Playa del Carmen, Q.R. – Claims of water contamination along CTM Avenue in central Playa del Carmen pushed federal authorities to take water samples after numerous public and private complaints.
Environment Directorate says the beach at the height of CTM Avenue is a natural outlet for mangrove water, not sewage, after investigating and testing water in the area.
According to a release issued by City Council, the Department of Environment carried out a tour of the area taking eight water samples and found the presence of hydrogen sulfide which is being generated by the natural decomposition of organic matter.
The smell has been particularly troublesome to beachgoers and business owners in that area as the smell of sewage has been detected as far away as Shangri-La beach, some 300 meters away.
Municipal president Cristina Torres Gómez, who held a meeting with Miguel Nadal Novelo of Environmental Protection explained, “The tests indicate that it is not sewage, but the natural outlet of water from a mangrove. The smell is hydrogen sulfide resulting from water mixed with leaves and organic matter that has accumulated in that space, and when it recirculates, it arrives with the smell of mangrove which creates confusion since it is very similar to the smell of sewage.”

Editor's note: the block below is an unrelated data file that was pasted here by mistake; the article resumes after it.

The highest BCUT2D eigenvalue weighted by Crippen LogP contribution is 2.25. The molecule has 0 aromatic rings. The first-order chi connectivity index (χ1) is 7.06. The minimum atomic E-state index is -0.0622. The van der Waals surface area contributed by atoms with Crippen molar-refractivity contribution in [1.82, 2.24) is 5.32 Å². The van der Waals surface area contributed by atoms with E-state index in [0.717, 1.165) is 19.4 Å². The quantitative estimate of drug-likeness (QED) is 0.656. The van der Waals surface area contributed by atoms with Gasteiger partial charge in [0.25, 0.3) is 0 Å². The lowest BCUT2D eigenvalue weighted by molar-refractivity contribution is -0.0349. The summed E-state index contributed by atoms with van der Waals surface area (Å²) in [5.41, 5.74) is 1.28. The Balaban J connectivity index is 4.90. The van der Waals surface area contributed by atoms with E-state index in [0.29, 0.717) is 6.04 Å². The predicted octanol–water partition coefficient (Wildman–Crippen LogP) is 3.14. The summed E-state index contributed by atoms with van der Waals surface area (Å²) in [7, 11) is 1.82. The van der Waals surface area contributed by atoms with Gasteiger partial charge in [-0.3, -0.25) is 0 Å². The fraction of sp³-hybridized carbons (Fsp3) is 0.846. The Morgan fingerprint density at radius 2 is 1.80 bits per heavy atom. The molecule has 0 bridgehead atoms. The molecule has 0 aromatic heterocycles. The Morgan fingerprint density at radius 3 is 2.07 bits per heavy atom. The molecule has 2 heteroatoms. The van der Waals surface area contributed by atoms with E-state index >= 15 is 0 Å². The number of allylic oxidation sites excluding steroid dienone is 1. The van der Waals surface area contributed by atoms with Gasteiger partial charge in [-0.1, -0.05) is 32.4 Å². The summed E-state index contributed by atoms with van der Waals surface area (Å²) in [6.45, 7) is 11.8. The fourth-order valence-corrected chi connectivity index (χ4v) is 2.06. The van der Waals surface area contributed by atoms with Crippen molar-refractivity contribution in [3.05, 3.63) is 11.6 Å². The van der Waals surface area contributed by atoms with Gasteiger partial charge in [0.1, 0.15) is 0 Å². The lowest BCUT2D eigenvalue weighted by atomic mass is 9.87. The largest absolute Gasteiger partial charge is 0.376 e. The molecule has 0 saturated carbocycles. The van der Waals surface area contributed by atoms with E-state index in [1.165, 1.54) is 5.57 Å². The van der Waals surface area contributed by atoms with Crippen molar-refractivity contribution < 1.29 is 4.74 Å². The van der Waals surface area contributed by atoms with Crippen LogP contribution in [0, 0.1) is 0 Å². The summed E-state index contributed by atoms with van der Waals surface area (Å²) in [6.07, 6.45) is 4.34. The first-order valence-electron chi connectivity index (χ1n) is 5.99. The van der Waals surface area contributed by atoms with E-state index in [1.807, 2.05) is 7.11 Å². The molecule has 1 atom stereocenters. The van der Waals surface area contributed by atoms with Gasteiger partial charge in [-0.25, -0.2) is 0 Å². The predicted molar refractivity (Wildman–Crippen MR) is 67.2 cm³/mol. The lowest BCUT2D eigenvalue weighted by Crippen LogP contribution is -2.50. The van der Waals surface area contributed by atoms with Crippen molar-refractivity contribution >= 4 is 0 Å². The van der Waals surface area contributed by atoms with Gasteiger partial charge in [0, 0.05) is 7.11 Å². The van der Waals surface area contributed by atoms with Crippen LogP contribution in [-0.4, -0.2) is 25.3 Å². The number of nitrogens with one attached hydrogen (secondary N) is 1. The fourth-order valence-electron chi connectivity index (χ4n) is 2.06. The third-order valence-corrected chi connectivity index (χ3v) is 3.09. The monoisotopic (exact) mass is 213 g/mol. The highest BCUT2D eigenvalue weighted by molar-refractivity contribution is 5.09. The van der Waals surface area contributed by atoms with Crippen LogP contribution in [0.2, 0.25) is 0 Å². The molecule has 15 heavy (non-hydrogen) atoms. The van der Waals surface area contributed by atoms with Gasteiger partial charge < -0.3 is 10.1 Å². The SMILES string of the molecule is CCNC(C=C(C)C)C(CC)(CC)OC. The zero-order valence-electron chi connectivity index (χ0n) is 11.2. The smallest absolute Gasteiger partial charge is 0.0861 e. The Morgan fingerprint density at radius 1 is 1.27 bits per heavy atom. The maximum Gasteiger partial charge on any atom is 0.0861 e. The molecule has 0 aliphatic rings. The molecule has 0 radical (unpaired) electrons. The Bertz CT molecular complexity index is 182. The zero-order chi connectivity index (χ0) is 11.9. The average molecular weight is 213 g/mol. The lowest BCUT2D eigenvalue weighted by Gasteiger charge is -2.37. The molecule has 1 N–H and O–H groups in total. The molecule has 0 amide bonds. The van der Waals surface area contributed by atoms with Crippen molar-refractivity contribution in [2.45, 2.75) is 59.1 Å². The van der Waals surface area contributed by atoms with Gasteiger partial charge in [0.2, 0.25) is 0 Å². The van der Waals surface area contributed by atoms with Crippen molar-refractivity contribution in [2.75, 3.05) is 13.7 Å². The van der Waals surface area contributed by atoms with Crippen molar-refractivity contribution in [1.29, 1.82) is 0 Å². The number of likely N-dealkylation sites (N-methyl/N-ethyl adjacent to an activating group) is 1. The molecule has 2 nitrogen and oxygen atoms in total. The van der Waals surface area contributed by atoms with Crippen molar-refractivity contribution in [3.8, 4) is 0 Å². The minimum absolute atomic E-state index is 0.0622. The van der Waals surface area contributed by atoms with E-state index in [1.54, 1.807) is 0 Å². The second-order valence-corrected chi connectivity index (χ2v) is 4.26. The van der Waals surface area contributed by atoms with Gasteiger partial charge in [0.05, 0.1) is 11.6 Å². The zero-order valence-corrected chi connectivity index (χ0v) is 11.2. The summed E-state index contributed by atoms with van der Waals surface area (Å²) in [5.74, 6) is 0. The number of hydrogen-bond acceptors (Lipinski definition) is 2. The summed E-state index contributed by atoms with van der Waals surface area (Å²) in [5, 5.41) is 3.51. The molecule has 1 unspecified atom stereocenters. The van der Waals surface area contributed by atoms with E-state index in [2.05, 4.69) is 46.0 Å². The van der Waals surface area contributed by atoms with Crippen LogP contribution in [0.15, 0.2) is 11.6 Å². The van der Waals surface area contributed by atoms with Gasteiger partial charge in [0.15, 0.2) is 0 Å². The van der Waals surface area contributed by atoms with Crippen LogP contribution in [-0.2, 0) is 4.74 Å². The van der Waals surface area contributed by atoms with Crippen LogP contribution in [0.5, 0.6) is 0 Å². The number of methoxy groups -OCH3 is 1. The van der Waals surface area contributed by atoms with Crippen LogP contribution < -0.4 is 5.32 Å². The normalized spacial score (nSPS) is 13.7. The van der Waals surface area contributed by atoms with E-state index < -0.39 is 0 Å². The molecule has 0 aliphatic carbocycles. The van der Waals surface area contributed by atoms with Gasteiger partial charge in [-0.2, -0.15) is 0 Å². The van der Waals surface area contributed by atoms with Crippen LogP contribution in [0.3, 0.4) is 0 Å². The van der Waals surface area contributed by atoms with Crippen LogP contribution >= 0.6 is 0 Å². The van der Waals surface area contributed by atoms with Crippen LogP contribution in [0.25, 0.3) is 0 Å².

“Being a federal zone, we do not have direct abilities, but we are working with the authorities to assume the corresponding responsibilities,” she said.
This particular area of beach has been cause for concern as the strong and unpleasant smell dominates the area, however, some still believe the smell is due to sewage claiming there is no mangrove in that area and that some beachgoers have erupted in a rash after entering the water.
Hydrogen sulfide is highly toxic, and like all sulfur compounds, possesses a rotten egg smell that is often referred to as sewer gas.